Muse fail to think with new track Thought Contagion

There’s a video on YouTube, something for a bit of a laugh, called “How to write a Muse song”. In it, it details that you need bombastic strings, a melodic bassline and weird lyrics about fighting aliens… or something along those lines. However, nobody could have predicted that the band themselves would watch this video, and apply that logic to their new track, Thought Contagion.

Starting with a mood-setting thunderstorm, this track bursts into a cacophony of whiney strings, and quite frankly, terrible operatic choruses. Avid Muse fans will tell you that Madman Matt Bellamy himself billed this new track as Fury II, and avid Muse fans will tell you that Fury is one of their best songs. But he never said WHICH Fury this would be, as this track is more Tyson Fury that 2003’s Absolution b-side Fury.

The lyrics are your average Muse fare, calling for a revolution, how an evil empire is going to be brought down by just one person, however, towards the end of the chorus, Matt says “brace for the final solution”. Google “final solution”. Go on, Google it. This, disclaimer time, means absolutely nothing in the grand scheme of things, and fits in with the theme of rising up against the elite, but it’s just a really, really odd choice of words. He also struggled to explain what a Thought Contagion is.

The vocal delivery is quite weird. It’s sort of like rapping, but if your uncle was taking the piss of out “that Kane North fella or whatever his name is”.

The bass line is actually pretty damn good, it’s your basic Chris Wolstenholme melodic line, but it really stands out in an otherwise disappointing song. The guitar parts, though scarce, are another saving grace, despite the fact they’re as far from Fury as possible. But on the whole, this is a very disappointing single from a once invincible band. Everything they released seemed to hit the sweet spot, but with this, coupled with 2017’s Dig Down have both gone far wide of the mark.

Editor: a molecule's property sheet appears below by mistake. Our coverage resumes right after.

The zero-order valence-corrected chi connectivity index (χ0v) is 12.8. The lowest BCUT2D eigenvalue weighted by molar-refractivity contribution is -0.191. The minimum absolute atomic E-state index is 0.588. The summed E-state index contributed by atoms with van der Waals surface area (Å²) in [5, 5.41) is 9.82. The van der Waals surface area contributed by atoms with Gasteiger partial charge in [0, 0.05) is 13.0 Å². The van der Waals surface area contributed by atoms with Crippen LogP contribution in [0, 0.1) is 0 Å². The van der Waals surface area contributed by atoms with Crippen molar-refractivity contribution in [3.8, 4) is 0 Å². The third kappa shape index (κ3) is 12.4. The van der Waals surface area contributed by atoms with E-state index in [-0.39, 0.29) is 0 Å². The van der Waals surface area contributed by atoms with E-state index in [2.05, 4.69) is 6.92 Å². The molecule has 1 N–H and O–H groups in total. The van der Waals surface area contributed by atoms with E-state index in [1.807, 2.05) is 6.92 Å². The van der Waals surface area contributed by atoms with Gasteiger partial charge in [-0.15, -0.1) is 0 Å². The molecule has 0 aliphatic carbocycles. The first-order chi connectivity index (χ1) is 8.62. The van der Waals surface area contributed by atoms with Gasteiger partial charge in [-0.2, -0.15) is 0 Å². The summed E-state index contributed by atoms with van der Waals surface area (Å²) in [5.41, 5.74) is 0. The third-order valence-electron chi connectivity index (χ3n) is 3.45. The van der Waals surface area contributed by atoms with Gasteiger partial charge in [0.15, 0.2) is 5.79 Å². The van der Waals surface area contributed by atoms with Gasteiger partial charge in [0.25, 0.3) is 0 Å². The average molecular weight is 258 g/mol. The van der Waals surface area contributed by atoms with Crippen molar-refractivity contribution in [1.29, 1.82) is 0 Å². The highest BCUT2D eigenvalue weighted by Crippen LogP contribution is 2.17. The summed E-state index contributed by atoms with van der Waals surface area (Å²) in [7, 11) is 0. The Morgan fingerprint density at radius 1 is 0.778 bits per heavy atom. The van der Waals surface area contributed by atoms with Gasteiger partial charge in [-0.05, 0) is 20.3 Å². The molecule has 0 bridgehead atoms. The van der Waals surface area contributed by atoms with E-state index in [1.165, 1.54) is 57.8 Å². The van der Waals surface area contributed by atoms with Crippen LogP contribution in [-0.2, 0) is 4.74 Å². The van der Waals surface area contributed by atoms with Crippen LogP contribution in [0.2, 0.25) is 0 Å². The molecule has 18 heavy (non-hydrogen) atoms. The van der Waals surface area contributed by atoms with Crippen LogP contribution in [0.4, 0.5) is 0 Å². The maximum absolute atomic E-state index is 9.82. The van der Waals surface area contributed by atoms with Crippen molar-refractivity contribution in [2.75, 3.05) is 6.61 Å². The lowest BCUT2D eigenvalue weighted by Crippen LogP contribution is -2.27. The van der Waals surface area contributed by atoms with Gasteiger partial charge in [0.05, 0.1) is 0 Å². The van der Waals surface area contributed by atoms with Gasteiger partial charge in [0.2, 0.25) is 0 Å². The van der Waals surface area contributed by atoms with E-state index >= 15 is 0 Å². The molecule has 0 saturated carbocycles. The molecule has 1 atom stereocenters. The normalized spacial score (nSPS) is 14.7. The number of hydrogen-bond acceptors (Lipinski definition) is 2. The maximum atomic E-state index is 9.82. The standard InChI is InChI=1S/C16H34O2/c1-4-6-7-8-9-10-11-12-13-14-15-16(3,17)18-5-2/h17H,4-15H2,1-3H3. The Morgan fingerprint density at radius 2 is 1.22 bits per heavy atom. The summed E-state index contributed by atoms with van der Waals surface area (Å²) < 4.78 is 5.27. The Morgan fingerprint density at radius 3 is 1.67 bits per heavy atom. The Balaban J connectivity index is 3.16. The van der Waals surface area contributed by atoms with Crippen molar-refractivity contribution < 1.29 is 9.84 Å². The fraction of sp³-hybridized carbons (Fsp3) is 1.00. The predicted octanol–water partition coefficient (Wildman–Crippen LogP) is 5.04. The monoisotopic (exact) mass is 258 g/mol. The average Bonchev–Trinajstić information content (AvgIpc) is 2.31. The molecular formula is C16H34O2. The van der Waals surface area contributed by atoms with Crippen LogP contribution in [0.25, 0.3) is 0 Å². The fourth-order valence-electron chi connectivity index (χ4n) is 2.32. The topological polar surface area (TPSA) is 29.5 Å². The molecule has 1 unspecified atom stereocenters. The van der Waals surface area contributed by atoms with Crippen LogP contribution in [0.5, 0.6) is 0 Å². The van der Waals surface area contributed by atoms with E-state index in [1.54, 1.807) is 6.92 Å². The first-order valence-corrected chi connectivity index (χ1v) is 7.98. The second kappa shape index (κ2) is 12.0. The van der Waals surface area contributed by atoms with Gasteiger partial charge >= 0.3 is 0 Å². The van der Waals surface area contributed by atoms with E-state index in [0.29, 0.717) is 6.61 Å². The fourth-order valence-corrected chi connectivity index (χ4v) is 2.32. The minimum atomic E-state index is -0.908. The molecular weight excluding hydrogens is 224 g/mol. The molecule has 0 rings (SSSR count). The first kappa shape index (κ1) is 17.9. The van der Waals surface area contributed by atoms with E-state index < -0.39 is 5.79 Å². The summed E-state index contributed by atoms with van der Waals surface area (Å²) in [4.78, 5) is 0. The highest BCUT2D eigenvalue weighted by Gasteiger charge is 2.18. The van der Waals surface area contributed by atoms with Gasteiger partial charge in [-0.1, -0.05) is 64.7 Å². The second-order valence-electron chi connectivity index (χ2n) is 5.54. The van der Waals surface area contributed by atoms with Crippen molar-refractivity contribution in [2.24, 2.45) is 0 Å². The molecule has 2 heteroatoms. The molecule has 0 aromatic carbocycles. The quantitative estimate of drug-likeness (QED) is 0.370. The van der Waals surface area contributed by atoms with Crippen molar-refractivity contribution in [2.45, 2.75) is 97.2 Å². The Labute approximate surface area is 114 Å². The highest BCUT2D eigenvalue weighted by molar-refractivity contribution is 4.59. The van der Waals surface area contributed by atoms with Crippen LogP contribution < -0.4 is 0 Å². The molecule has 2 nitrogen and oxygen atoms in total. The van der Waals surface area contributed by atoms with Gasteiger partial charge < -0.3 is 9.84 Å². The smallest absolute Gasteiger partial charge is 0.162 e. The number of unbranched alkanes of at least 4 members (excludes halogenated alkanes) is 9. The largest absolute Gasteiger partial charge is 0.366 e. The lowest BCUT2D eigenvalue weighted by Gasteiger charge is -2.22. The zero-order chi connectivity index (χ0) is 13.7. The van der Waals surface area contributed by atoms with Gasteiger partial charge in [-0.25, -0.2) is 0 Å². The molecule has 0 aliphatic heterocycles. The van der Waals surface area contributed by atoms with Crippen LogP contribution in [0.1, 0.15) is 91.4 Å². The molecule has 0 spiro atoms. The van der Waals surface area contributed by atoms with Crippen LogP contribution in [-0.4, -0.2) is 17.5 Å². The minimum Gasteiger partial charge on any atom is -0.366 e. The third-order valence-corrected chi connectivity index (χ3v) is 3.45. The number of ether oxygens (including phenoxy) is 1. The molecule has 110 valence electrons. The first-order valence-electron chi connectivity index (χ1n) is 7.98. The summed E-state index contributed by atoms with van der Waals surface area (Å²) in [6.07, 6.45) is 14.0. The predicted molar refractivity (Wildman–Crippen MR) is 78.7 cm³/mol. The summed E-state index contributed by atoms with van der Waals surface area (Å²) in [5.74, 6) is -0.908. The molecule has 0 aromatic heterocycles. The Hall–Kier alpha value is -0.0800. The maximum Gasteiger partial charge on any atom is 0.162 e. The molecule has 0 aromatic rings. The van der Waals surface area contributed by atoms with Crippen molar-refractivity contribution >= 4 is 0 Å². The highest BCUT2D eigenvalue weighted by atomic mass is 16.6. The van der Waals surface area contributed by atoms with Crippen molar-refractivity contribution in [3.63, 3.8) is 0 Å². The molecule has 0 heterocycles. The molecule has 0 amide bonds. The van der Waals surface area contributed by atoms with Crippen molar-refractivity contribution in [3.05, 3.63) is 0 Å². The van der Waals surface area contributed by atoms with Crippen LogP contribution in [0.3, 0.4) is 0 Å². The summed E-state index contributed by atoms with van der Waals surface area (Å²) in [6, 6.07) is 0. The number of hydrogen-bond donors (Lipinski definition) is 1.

This song apparently combines every era of Muse, from the angsty Showbiz days to the “babe babe babe” days of Drones, with the operatic penis extension of Absolution in the middle. Good concept, bad execution. It sounds confused, rather than cherry picking the best bits of their catologue.

They reportedly recorded three “one off” singles last year at Angel Studios. This is single two of three, and neither have lived up to expectations thus far. Here’s hoping that it’s a real case of third time lucky.

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Oliver Butler

I'm sorry.

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